questions. israel has now called on hamas to rein in fighters accused of firing rockets on wednesday. the military says rockets landed in the south of israel. no one was hurt. it was a day after israel launched its first air strike on gaza in four months. the autopsy on a palestinian protester -- prisoner who died has been completed. the body will be transferred to east jerusalem work palestinians will carry out their own post- mortem. the death has raised tensions across the west bank. here where the burial will take place thursday. protesters were there on tuesday. palestinian prisoners continuing their protests in is really jails. he was serving a life sentence for his role in the attempted bombing of a cafe in jerusalem 11 years ago. palestinians say israel did not provide him with adequate care. day, noe end of the matter what. we also have complained about the palestinian authority and the palestinian government for not following up on his case, especially after we found out about this. i would not say we blame them, but they have to be questioned for that. where have they been
an iranian bomb would threaten the very existence of israel when barack does not. moreover, i'm not sure what it means to quote ensure that the option military strikes remain credible and go. given the ramifications of an attack that would delay but not even prevent an iranian bomb, i doubt that the u.s. hitting first with unilateral prevent an attack can ever be very credible. and constant repeating the military option is on the table won't make it so. thank you. >> thank you, greg. as i said everyone takes away from this report what they will anyone has contributed various things i think you for this and did comments. ali? >> good morning. thank you for the atlantic council for inviting me to speak. i also would like to talk about the consequences, the possible consequences of an iran armed nuclear weapons. let's assume that iran has managed to develop nuclear weapons and the simple nuclear weapons. there's several reasons cited as to why we should prevent iran from developing nuclear weapons, and that should be the primary u.s. goal. one of the reasons is that would inflict a blow to the n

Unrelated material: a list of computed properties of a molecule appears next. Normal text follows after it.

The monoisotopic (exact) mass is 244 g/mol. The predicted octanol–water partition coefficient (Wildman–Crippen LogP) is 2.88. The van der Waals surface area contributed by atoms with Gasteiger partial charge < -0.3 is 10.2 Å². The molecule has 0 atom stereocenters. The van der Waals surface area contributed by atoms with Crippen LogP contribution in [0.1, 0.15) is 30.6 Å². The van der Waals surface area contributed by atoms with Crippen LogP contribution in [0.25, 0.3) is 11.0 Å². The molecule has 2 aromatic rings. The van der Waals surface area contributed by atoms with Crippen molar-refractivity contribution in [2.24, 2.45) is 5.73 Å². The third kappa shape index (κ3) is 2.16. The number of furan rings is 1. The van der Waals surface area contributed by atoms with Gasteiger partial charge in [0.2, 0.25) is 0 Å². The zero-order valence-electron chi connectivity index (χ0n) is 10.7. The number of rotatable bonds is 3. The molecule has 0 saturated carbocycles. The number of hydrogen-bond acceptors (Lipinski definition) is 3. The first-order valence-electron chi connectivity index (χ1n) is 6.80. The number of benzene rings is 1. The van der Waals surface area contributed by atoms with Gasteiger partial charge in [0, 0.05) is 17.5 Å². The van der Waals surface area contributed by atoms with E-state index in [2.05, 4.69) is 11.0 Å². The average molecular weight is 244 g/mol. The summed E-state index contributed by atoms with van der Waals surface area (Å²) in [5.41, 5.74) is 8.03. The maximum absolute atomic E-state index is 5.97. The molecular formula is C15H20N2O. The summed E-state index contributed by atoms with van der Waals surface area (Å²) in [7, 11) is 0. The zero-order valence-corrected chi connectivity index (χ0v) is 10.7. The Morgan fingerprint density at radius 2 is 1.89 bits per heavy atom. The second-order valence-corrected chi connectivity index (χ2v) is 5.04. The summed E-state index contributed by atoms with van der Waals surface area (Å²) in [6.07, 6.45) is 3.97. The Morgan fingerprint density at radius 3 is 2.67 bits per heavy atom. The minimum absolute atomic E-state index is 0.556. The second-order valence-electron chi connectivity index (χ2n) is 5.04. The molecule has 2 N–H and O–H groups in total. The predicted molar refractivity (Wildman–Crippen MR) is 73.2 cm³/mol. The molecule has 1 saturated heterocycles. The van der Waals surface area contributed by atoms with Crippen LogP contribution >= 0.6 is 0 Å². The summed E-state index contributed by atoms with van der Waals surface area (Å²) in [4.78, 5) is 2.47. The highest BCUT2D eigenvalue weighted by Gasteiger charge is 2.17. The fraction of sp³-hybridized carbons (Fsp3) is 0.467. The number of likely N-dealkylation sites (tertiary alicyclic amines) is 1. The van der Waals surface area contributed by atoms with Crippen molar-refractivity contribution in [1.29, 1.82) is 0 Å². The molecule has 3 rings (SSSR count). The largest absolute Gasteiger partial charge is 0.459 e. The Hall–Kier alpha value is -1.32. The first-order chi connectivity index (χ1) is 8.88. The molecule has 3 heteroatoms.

that is backwards. they hear that israel made a strategic strike on a particular person or a particular target, and that was responded to with rockets. that is the way it's reported most of the time. when in fact the rockets have been going there -- there have been over 12,000 rockets in the last ten years, and some of them are small. made in grandma's garage. but a lot of them nor longer small. a lot of iranian or larger missiles that are not just what they call rockets which are small. these people have to get up and run everytime there is a siren, and they do it because they know they can be killed and people are killed, whether they're killed in great numbers, it depends on where it strikes. but these people were taking antidepressants, the children in the area were all bed-wetters. the people i went to see were being bussed to a lot for a three-day weekend so they could sleep in a hotel where there was no disturbance. these are old people. they don't want to leave there, but one said to me, how can you come sneer my children won't come and visit. aren't you afraid to be sneer and there we
extraordinarily negative impacts on the united states, european allies, israel and the system and the market defeat for the west. our task force recommends the obama administration layout a step-by-step reciprocal and proportional plan trading graduated sanctions for verifiable curbs on iran's nuclear program and verifiable assurances that iran does not have undeclared nuclear materials and facilities. iran should also explain past and possibly ongoing work on weaponization. our proposal would allow iran to continue to enrich uranium at a level provider confidence can be established that it's their nuclear program is exclusively peaceful. in a city or two u.n. security council resolutions, fully cooperate with iaea inspect various and nuclear site. if a deal cannot be reached or arranged expect more sanctions and covert action. it remains an option to deter iran from building nuclear weapons. indeed, the task force concluded, and i quote, the obama had in frustration must assure the threat remains credible as it may be the only course that deters a rant from to build nuclear weapons. even as